Neurologist Helen Mayberg in SciAm Mind

My profile of Emory neurologist Helen Mayberg is out now in Scientific American Mind. You can read either a text-only version at my website, or get the full published version, with photos and such, at the Scientific American Mind site (free to subscribers, $5 for the article for non-subscribers).

Mayberg made headlines last year when she, psychiatrist Sidney Kennedy, and neurosurgeon Andres Lozano, as the story put it,

cured eight of 12 spectacularly depressed individuals ... by inserting pacemaker-like electrodes into a spot deep in the cortext known as Area 25.

I previously wrote about this trial, and one of its patients, in the New York Times Magazine; you can read that story here. The SciAm Mind profile focuses more on the development of Mayberg's career and its place within the larger development of neuropsychiatry. There are a few new pieces about the Area 25 trial as well.

More like this

href="http://www.researchblogging.org"> alt="ResearchBlogging.org" src="http://www.researchblogging.org/public/citation_icons/rb2_large_gray.png" style="border: 0pt none ;"> href="http://en.wikipedia.org/wiki/Deep_brain_stimulation" rel="tag">Deep Brain Stimulation (DBS) currently…
There's been an abundance of PowerPoint advice in the science blogosphere lately. Based on my personal experience, I'd say Chad and Amy give some good advice -- and it's advice that probably serves them well in their own presentations. But I was curious about something different. There are plenty…
I've got a story about Helen Mayberg's work on depression circuits in the new Scientific American Mind. I first wrote about Mayberg in the Times Magazine three years ago, in an article about her experimental use of deep brain stimulation to treat depression, and I later profiled her for SciAm Mind…
Some may recall Brodmann Area 25 (a part of the brain also known as the subgenual area or area subgenualis).  It was mentioned by Orli Van Mourik ( id="a028464" href="http://scienceblogs.com/neurontic/2006/08/much_ado_about_area_25.php">Much Ado About Area 25) in 2006, and by me in 2008 ( href="…

I actually had to go look up where 25 was, I never see anybody do anything with subcallosal areas.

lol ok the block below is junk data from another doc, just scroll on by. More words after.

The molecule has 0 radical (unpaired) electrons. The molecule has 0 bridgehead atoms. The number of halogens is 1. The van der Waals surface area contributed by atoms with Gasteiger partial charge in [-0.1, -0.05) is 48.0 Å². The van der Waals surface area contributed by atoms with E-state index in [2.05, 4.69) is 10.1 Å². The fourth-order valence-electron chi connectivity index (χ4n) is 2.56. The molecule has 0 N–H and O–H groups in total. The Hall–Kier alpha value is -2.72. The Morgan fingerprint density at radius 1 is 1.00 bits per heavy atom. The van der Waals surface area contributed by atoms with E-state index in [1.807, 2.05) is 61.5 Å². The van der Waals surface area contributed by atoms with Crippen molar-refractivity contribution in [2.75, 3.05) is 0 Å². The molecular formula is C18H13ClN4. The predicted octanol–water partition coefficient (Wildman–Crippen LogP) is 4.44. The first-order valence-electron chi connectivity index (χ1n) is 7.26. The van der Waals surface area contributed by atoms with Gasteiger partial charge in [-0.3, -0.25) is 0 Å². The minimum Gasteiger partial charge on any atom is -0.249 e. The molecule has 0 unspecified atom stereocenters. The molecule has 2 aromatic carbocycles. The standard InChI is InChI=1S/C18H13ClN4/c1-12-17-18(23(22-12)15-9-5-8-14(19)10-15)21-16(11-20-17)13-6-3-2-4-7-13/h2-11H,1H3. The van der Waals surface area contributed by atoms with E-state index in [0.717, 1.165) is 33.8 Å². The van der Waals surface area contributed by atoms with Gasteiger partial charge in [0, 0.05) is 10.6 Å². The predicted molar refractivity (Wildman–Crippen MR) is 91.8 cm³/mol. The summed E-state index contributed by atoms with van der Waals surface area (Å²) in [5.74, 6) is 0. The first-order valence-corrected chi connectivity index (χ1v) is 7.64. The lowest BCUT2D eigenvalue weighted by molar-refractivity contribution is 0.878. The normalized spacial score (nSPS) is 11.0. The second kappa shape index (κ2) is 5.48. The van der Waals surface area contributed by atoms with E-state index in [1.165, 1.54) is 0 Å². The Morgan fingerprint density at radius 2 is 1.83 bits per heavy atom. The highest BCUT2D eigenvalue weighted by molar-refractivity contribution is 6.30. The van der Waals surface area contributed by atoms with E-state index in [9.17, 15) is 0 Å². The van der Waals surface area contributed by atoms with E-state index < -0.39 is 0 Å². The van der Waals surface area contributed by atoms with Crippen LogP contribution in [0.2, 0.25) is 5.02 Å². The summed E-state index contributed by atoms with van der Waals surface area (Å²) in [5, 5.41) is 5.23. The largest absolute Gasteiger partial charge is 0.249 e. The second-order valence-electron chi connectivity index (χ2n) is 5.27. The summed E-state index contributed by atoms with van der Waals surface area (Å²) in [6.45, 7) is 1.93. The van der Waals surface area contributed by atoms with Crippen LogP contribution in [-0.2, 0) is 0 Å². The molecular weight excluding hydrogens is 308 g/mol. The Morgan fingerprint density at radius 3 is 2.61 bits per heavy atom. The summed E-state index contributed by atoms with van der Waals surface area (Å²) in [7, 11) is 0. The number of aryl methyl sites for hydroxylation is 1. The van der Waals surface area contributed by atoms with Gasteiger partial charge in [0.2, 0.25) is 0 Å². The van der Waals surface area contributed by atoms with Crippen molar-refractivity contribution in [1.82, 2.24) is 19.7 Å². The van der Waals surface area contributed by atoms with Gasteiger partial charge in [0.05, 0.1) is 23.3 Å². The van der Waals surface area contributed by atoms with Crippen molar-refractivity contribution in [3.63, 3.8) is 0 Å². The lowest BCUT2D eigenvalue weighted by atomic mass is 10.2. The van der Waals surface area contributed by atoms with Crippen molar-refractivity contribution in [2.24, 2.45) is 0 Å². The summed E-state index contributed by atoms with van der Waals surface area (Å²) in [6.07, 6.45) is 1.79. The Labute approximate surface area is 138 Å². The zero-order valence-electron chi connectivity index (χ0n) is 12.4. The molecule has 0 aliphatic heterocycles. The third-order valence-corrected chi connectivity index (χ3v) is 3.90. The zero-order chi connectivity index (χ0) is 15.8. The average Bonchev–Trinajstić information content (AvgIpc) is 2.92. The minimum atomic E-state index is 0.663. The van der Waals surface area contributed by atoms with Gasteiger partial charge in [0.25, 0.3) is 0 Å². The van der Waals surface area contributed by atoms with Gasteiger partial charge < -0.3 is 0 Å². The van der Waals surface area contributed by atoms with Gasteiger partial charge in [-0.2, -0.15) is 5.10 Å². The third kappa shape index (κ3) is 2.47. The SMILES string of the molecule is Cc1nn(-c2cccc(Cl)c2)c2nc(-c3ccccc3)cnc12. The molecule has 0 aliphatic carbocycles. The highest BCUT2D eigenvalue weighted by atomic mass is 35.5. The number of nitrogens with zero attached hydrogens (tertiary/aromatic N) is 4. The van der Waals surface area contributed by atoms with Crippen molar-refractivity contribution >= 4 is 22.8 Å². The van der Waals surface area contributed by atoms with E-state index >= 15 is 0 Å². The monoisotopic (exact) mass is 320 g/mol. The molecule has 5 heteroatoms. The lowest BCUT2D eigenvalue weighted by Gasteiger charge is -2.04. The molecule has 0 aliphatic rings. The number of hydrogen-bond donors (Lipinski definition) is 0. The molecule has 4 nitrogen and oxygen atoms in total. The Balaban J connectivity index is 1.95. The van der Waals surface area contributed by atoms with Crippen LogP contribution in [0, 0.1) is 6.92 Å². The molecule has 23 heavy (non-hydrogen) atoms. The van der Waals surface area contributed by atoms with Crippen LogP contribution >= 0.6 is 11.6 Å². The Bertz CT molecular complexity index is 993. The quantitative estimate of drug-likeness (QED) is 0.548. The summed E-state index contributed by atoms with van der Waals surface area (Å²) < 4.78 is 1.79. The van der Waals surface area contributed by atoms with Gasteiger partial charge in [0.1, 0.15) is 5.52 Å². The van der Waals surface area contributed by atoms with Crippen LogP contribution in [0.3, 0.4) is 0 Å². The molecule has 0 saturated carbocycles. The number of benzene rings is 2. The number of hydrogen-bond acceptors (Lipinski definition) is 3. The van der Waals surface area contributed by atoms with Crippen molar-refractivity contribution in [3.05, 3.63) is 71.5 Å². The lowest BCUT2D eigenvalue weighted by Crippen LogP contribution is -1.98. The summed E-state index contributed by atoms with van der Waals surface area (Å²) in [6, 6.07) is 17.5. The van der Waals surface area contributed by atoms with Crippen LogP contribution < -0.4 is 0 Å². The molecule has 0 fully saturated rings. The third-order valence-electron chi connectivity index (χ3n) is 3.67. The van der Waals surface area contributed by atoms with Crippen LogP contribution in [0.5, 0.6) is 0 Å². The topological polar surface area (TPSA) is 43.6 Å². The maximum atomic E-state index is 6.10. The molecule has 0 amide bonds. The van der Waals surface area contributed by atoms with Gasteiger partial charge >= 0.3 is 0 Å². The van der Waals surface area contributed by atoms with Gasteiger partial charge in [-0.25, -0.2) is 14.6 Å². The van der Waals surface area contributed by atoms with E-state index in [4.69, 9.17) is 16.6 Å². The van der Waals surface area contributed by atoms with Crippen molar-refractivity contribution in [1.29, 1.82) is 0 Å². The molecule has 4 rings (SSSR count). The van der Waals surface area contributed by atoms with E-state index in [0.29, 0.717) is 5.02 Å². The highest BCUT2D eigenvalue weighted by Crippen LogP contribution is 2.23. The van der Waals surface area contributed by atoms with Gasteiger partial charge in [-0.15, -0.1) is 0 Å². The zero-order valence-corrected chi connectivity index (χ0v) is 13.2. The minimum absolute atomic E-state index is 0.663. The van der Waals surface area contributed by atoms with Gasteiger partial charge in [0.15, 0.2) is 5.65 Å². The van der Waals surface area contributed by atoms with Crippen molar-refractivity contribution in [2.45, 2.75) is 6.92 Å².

By Evil Monkey (not verified) on 06 Aug 2006 #permalink

Area 25, aka the subgenual cingulate, is rather obscure. It had been largely overlooked before Mayberg -- and Wayne Drevets of Washington University, working independently -- found during the 1990s that this pea-sized area seemed to be a crucial conduit between the limbic areas (including the amygdala, which essentially fires fear mechanisms) and the "thinking" frontal cortex -- a sort of bridge between emotion and thought, in a way. Its position -- a bit of cortex just above the limbic area --suited it well to this function. And Mayberg and Drevets both found it to be particularly hyperactive in depressed people.

That part of Mayberg's story is told more expansively in the article I wrote about the DBS study for the Times Magazine. It's a lovely piece of sustained detective work. Neurogeeks may enjoy reading Mayberg's 2003 theoretical paper that came out of all this work, "Modulating dysfunctional limbic-cortical circuits in depression," published just as she was putting together the DBS trial, or the March 2003 Neuron article in which she and her colleagues reported on the DBS trial.

You can also find more about Area 25 via the Answers.com entry.

Hi David, welcome to ScienceBlogs! I'm hosting the homegrown neuroscience carnival The Synapse, please submit, if you like.

by inserting pacemaker-like electrodes into a spot deep in the cortext known as Area 25.

I can't wait until they do studies on the mysterious Area 51.

By somnilista, FCD (not verified) on 14 Aug 2006 #permalink